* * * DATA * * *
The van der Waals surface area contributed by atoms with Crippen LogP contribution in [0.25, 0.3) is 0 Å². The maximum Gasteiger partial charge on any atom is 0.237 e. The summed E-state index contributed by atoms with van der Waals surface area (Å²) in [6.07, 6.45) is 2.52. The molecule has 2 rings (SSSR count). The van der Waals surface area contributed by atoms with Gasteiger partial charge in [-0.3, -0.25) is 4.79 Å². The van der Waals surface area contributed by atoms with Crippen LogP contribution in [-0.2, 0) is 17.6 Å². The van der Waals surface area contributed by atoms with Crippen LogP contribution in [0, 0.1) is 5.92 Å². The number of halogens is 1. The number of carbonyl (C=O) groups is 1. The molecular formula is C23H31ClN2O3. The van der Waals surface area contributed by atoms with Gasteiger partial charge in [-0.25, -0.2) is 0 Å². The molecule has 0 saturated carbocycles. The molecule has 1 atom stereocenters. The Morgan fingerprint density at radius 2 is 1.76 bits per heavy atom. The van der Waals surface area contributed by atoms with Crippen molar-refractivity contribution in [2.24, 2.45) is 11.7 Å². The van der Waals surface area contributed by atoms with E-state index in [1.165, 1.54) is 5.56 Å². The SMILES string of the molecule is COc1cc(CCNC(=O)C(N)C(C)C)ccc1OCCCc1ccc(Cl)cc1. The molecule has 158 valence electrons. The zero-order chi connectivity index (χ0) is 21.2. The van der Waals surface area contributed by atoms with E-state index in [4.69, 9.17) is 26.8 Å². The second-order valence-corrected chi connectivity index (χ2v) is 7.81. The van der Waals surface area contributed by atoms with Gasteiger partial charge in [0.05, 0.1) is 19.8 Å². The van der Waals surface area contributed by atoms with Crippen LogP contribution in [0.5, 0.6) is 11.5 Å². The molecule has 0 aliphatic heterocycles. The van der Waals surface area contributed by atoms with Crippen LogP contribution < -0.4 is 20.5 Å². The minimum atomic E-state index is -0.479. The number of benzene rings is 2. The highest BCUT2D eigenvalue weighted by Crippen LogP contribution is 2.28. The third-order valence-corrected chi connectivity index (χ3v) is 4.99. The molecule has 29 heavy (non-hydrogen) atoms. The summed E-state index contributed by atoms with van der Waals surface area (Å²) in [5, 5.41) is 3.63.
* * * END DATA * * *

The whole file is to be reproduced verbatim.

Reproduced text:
The van der Waals surface area contributed by atoms with Crippen LogP contribution in [0.25, 0.3) is 0 Å². The maximum Gasteiger partial charge on any atom is 0.237 e. The summed E-state index contributed by atoms with van der Waals surface area (Å²) in [6.07, 6.45) is 2.52. The molecule has 2 rings (SSSR count). The van der Waals surface area contributed by atoms with Gasteiger partial charge in [-0.3, -0.25) is 4.79 Å². The van der Waals surface area contributed by atoms with Crippen LogP contribution in [-0.2, 0) is 17.6 Å². The van der Waals surface area contributed by atoms with Crippen LogP contribution in [0, 0.1) is 5.92 Å². The number of halogens is 1. The number of carbonyl (C=O) groups is 1. The molecular formula is C23H31ClN2O3. The van der Waals surface area contributed by atoms with Gasteiger partial charge in [-0.25, -0.2) is 0 Å². The molecule has 0 saturated carbocycles. The molecule has 1 atom stereocenters. The Morgan fingerprint density at radius 2 is 1.76 bits per heavy atom. The van der Waals surface area contributed by atoms with Crippen molar-refractivity contribution in [2.24, 2.45) is 11.7 Å². The van der Waals surface area contributed by atoms with E-state index in [1.165, 1.54) is 5.56 Å². The SMILES string of the molecule is COc1cc(CCNC(=O)C(N)C(C)C)ccc1OCCCc1ccc(Cl)cc1. The molecule has 158 valence electrons. The zero-order chi connectivity index (χ0) is 21.2. The van der Waals surface area contributed by atoms with E-state index in [4.69, 9.17) is 26.8 Å². The second-order valence-corrected chi connectivity index (χ2v) is 7.81. The van der Waals surface area contributed by atoms with Gasteiger partial charge in [0.05, 0.1) is 19.8 Å². The van der Waals surface area contributed by atoms with Crippen LogP contribution in [0.5, 0.6) is 11.5 Å². The molecule has 0 aliphatic heterocycles. The van der Waals surface area contributed by atoms with Crippen LogP contribution < -0.4 is 20.5 Å². The minimum atomic E-state index is -0.479. The number of benzene rings is 2. The highest BCUT2D eigenvalue weighted by Crippen LogP contribution is 2.28. The third-order valence-corrected chi connectivity index (χ3v) is 4.99. The molecule has 29 heavy (non-hydrogen) atoms. The summed E-state index contributed by atoms with van der Waals surface area (Å²) in [5, 5.41) is 3.63.